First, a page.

Law and Penalties for Using Explosive Substances or Corrosive Fluids in NSW

Poppy Morandin and Jimmy Singh.

 

Police in Perth are currently appealing to the public in order to track down a man who allegedly attacked an Indigenous woman and her daughter with a makeshift flamethrower.

The man is said to have had a white swastika painted on his forehead, and is described as fair skinned, about 40 years old and about 175cm tall.

At around 6.20pm, a 40-year-old woman and her teenage daughter were walking along a street near Corfield Shopping Centre when the man approached them.

He yelled racial obscenities at the woman before spraying a can of deodorant in her direction.

Police will allege that the man lit the spray, thus turning the can into a makeshift flamethrower, and attempted to burn the woman with the flame.

The man fled on foot.

The woman only received minor burns on her arm, despite the “potential to be much more seriously injured” as explained by Detective Senior Sergeant Sean Bell, Officer in Charge of the State Security Investigation Unit.

“We are treating this cowardly and random attack on a woman and her child, doing nothing more than walking to the shops in the early evening, very seriously. This type of behaviour is not acceptable and is not tolerated within our community.” continued Bell.

The police have released a composite image of the attacker, stating: “someone in the community knows who this person is and we are asking that member of the community to contact us and assist in identifying this person.”

Senator Lidia Thorpe questioned the government as to why there was no public response to the horrific attack, stating: “These victims deserved better. We all deserve better. We need real action to tackle the ugliness of racial hate. Until then, under this Government, the politics of racism and discrimination will keep growing.”

A representative of the Prime Minister responded, in relation to the incident: “if those facts are true, then of course they are to be completely and utterly condemned…they are shameful.”

Senator Thorpe has sought to use this incident as evidence that responses to far-right extremism need to be taken seriously.

“Racism kills. It harms people. I am appalled at this terrible act of violence – this shocking hate crime. But it doesn’t come from nowhere,” she said.

“There is a clear link between the politics of hate, and acts of hate.  When politicians and prominent public figures spend years encouraging and amplifying the politics of hate, the inevitable outcome is violence.”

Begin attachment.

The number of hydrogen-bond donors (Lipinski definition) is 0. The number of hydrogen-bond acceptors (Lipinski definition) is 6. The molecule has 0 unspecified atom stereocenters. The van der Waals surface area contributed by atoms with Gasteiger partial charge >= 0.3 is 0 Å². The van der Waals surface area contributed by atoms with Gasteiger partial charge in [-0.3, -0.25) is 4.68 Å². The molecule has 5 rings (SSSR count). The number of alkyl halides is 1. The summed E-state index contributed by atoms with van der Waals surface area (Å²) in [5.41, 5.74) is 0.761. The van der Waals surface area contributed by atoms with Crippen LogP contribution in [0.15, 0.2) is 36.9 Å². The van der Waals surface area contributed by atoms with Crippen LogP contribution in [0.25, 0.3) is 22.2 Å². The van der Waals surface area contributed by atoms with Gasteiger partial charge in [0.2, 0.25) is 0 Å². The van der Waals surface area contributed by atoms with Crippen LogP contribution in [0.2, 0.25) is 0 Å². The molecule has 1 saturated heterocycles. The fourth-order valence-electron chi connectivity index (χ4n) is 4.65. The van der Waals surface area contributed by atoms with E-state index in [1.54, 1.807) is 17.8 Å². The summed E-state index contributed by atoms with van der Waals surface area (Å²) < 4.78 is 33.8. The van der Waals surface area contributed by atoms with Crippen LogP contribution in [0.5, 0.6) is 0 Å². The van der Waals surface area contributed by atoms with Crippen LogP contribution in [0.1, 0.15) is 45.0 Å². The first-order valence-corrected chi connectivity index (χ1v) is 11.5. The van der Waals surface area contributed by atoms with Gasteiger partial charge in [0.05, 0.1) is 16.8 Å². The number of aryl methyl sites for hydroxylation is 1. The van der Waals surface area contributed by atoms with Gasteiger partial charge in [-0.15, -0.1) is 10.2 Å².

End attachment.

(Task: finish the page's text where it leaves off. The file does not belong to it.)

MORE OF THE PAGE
The attack comes weeks after the Coalition government, along with One Nation and Centre Alliance, edited a Senate motion that aimed to call out “far right extremism”, to instead see “far right” mentions removed and “far left” mentions included.

“A racially motivated attack is not only a physical assault, it is an attempt to undermine the shared values that hold our democracy together…. The time is well overdue for a nationwide an adequately-resourced plan of action to eradicate racism in Australia.” commented June Oscar, of the Australian Human Rights Commission.

 

Law and Penalties for Using Explosive Substance or Corrosive Fluid

The law prescribes a maximum penalty of 25-years imprisonment for causing any gunpowder or other explosive substance to explode with the intention to burn maim disfigure disable, or do grievous bodily harm to any person, according to section 47 of the Crimes Act 1900 (NSW).

Further, pursuant to section 47, it is an offence to:

  • Send or deliver to, or cause, any explosive substance or other dangerous or noxious thing to be taken or received by any person, with the intention to burn maim disfigure disable, or do grievous bodily harm to a person; or
  • To put or lay at any place, or to cast or throw at or upon or otherwise apply any corrosive fluid or destructive or explosive substance (including petrol) to any person with the intention to burn maim disfigure disable, or do grievous bodily harm to a person.

Intent under this offence includes to burn, maim, disfigure, disable, or do grievous bodily harm to, any person, however, bodily injury need not actually occur.

Grievous bodily harm is any ‘really serious injury’ and includes any permanent or serious disfiguring of the person pursuant to section 4(1) of the Crimes Act 1900 (NSW).

However, it does not require that the injuries be permanent or that the consequences of the injury are long lasting, or life threatening (Haoui v R [2008] NSWCCA 209).

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